The Waqf (Department of Islamic Endowments in Jerusalem) rejected an opinion by Jerusalem's city engineer that the Mughrabi Gate Bridge, which links the Western Wall Plaza to the Temple Mount, be demolished.
Earlier on Tuesday, Jerusalem city engineer Shlomo Eshkol said the bridge to the Mughrabi Gate, also called the Rambam Gate, was structurally unsound, posed a risk to human life, and should be dismantled within 30 days.
Eshkol informed the Temple Mount Heritage Foundation that the bridge, constructed from wood, should be replaced with a structure designed by a competent engineer and made of non-combustible materials.
Israel’s courts have already approved a request for the construction of a new, wider bridge that would allow police easier access to the site during riots by muslim worshippers, and stone throwing incidents, which occur there periodically.
The Waqf, however, insists the final decision in the matter is theirs, as they regard the Temple Mount as a Muslim sanctuary under their sole authority. No one else, they claim, has a right to interfere or monitor their affairs.
Israel, in sharply criticized and unpopular decision often associated with Moshe Dayan, has allowed the Waqf to administer the Temple Mount following the 1967 Six Day War. But the final decision on the bridge's future lays with the Israel police and officials in Jerusalem.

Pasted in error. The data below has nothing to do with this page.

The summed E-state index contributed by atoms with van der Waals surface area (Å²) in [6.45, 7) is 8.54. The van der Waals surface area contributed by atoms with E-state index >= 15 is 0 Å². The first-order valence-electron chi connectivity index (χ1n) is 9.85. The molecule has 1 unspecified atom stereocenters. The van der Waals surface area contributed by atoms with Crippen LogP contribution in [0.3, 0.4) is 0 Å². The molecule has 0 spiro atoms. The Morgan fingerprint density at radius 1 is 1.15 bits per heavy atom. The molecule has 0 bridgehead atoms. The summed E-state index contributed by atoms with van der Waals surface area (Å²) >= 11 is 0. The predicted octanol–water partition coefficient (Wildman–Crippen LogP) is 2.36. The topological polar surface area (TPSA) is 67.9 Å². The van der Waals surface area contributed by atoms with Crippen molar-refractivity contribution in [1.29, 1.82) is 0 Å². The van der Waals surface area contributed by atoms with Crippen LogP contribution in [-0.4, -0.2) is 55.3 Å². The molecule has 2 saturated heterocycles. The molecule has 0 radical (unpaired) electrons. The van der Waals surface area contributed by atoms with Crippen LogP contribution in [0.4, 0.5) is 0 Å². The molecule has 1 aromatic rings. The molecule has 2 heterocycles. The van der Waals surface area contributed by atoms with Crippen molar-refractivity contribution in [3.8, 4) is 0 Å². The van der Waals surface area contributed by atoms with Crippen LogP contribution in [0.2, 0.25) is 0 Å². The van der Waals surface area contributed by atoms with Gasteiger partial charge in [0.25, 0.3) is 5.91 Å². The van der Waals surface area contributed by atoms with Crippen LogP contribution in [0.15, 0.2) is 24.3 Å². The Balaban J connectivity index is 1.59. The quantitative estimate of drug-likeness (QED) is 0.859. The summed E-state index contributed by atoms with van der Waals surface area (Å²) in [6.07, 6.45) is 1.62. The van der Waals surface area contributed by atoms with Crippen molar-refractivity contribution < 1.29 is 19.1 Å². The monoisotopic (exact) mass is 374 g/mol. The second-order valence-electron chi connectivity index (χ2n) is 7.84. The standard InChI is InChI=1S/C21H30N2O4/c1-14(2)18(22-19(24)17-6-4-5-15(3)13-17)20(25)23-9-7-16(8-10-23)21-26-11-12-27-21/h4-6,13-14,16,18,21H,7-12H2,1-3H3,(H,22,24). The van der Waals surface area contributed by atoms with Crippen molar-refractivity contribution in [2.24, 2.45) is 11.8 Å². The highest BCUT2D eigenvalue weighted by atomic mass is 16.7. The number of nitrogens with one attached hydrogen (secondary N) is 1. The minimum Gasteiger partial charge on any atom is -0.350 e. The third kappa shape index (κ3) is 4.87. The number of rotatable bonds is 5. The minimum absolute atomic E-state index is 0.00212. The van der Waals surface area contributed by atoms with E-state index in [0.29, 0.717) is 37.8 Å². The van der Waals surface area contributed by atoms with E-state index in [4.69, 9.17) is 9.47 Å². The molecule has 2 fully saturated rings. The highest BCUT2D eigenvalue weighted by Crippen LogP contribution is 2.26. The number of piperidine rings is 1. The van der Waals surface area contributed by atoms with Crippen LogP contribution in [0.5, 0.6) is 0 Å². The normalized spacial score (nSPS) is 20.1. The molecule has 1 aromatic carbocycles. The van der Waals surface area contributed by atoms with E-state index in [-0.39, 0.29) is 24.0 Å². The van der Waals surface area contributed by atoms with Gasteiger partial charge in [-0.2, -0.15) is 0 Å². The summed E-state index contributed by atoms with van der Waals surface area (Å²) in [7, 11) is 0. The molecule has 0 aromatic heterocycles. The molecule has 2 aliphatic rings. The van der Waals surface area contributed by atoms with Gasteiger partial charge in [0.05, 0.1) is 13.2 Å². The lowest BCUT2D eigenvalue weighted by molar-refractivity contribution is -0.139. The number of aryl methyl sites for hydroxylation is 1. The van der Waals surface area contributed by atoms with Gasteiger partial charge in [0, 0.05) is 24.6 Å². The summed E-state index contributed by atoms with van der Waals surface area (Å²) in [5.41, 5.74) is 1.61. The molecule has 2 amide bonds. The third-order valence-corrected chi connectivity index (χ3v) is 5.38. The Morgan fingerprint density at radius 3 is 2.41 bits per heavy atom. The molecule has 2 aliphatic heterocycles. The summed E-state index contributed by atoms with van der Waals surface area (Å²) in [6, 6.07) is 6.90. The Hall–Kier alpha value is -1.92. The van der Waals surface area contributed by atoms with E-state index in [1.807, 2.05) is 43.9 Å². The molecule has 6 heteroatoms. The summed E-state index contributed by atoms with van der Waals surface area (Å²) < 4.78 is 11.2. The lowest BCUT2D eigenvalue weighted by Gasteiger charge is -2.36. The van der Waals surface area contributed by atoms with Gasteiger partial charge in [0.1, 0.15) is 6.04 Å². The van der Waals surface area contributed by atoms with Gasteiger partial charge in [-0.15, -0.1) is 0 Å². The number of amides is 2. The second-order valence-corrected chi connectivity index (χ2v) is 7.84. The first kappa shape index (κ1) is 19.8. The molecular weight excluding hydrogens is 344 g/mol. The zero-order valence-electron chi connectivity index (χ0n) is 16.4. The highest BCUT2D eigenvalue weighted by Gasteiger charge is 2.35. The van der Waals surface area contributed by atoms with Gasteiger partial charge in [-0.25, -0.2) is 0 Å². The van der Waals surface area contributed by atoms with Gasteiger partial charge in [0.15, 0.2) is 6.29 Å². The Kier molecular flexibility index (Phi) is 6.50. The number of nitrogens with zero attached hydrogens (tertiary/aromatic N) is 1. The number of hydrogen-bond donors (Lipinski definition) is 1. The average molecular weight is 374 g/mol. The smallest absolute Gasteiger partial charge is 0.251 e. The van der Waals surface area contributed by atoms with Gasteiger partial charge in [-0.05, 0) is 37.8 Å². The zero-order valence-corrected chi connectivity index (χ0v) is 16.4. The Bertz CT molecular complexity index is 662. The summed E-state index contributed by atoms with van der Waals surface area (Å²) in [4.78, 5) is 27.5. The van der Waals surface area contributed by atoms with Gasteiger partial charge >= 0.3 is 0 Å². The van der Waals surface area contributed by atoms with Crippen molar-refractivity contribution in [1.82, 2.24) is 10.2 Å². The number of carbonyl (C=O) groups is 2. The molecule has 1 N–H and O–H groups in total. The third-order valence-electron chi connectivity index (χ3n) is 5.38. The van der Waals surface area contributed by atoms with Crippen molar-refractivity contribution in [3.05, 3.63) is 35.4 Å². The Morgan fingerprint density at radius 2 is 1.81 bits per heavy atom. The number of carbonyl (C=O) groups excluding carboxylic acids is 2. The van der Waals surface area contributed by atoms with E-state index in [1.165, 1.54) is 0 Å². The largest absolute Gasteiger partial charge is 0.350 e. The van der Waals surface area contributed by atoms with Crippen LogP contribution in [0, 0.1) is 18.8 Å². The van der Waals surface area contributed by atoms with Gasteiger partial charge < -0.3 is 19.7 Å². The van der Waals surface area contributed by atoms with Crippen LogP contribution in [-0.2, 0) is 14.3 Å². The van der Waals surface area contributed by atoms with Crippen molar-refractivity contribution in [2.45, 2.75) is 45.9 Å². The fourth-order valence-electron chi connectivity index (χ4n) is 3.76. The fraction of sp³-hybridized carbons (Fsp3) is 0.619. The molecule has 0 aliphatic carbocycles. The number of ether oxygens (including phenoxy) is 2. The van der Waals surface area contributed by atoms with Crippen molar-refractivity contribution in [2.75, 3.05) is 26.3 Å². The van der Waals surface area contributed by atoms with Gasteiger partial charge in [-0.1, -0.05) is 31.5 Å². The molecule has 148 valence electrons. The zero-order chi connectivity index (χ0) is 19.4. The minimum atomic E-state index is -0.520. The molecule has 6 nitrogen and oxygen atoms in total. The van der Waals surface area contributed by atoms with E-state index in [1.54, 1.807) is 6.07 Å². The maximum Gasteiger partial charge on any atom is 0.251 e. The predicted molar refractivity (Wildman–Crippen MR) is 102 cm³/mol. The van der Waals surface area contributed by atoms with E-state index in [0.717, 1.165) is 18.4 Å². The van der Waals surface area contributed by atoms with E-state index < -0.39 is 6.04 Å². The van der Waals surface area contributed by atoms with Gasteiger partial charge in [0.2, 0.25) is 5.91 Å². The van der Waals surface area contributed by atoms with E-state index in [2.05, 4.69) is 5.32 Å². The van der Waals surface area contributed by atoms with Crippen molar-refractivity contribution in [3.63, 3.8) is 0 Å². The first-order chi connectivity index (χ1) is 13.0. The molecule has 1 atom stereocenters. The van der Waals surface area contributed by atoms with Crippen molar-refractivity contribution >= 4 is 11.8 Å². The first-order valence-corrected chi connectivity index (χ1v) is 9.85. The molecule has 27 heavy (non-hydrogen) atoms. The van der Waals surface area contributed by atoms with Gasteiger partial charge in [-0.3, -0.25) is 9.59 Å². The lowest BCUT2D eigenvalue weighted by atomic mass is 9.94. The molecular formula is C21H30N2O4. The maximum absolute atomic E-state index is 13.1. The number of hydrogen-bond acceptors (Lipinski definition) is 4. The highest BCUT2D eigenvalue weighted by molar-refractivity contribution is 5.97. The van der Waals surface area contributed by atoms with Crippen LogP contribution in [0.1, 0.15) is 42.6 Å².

Over the years Waqf officials have systematically pursued a policy of obstructing Jewish access and worship to the Temple Mount, refusing to allow necessary repairs to preserve the holy site, blocking access to archeologists, and allowing the wholesale removal and destruction of Jewish antiquities linked to the site by Arab construction companies employed to work there.
Observers say the Waqf's refusal to accept Eshkol's report may be an attempt to force the bridge's removal, or eventual collapse, without it being replaced by a more permanent structure.
The bridge has been a focal point of dispute between Jordan, which is tied to the Waqf, and Israel in recent months.
In June, UNESCO endorsed a Jordanian petition to censure Israel over archeological excavations at the Mughrabi gate, and the bridge itself. UNESCO failed to censure the Waqf for the wanton destruction of Jewish antiquities or limiting access to non-Muslims at the site, however.
"The Jordanians lied to us and to the Americans in an unbelievable way… The most astonishing thing is they don't even mention the agreement between Israel and Jordan," Israel's UNESCO ambassador Nimrod Barkan said at the time.
The Temple Mount, where both previous Jewish temples stood, is Judaism's holiest site.